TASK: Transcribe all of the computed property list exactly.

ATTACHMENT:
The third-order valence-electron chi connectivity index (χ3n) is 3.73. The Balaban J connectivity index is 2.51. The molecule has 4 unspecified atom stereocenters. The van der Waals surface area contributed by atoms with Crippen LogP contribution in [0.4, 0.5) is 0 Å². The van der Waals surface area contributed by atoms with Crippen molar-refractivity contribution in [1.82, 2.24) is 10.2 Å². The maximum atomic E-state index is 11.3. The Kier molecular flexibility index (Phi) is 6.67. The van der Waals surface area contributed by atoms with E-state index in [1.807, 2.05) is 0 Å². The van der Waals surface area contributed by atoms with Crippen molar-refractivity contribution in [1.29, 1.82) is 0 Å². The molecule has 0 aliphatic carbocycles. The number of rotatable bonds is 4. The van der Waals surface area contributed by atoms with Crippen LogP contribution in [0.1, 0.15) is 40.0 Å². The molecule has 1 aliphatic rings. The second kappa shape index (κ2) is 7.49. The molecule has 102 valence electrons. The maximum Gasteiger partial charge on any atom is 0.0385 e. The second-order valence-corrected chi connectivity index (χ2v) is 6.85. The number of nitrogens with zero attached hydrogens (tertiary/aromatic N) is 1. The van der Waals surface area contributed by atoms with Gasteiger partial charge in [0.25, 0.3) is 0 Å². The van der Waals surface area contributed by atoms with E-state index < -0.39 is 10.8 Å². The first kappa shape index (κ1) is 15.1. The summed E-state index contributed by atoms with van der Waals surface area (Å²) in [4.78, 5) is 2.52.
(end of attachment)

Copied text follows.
The third-order valence-electron chi connectivity index (χ3n) is 3.73. The Balaban J connectivity index is 2.51. The molecule has 4 unspecified atom stereocenters. The van der Waals surface area contributed by atoms with Crippen LogP contribution in [0.4, 0.5) is 0 Å². The van der Waals surface area contributed by atoms with Crippen molar-refractivity contribution in [1.82, 2.24) is 10.2 Å². The maximum atomic E-state index is 11.3. The Kier molecular flexibility index (Phi) is 6.67. The van der Waals surface area contributed by atoms with E-state index in [1.807, 2.05) is 0 Å². The van der Waals surface area contributed by atoms with Crippen molar-refractivity contribution in [1.29, 1.82) is 0 Å². The molecule has 0 aliphatic carbocycles. The number of rotatable bonds is 4. The van der Waals surface area contributed by atoms with Crippen LogP contribution in [0.1, 0.15) is 40.0 Å². The molecule has 1 aliphatic rings. The second kappa shape index (κ2) is 7.49. The molecule has 102 valence electrons. The maximum Gasteiger partial charge on any atom is 0.0385 e. The second-order valence-corrected chi connectivity index (χ2v) is 6.85. The number of nitrogens with zero attached hydrogens (tertiary/aromatic N) is 1. The van der Waals surface area contributed by atoms with Gasteiger partial charge in [0.25, 0.3) is 0 Å². The van der Waals surface area contributed by atoms with E-state index < -0.39 is 10.8 Å². The first kappa shape index (κ1) is 15.1. The summed E-state index contributed by atoms with van der Waals surface area (Å²) in [4.78, 5) is 2.52.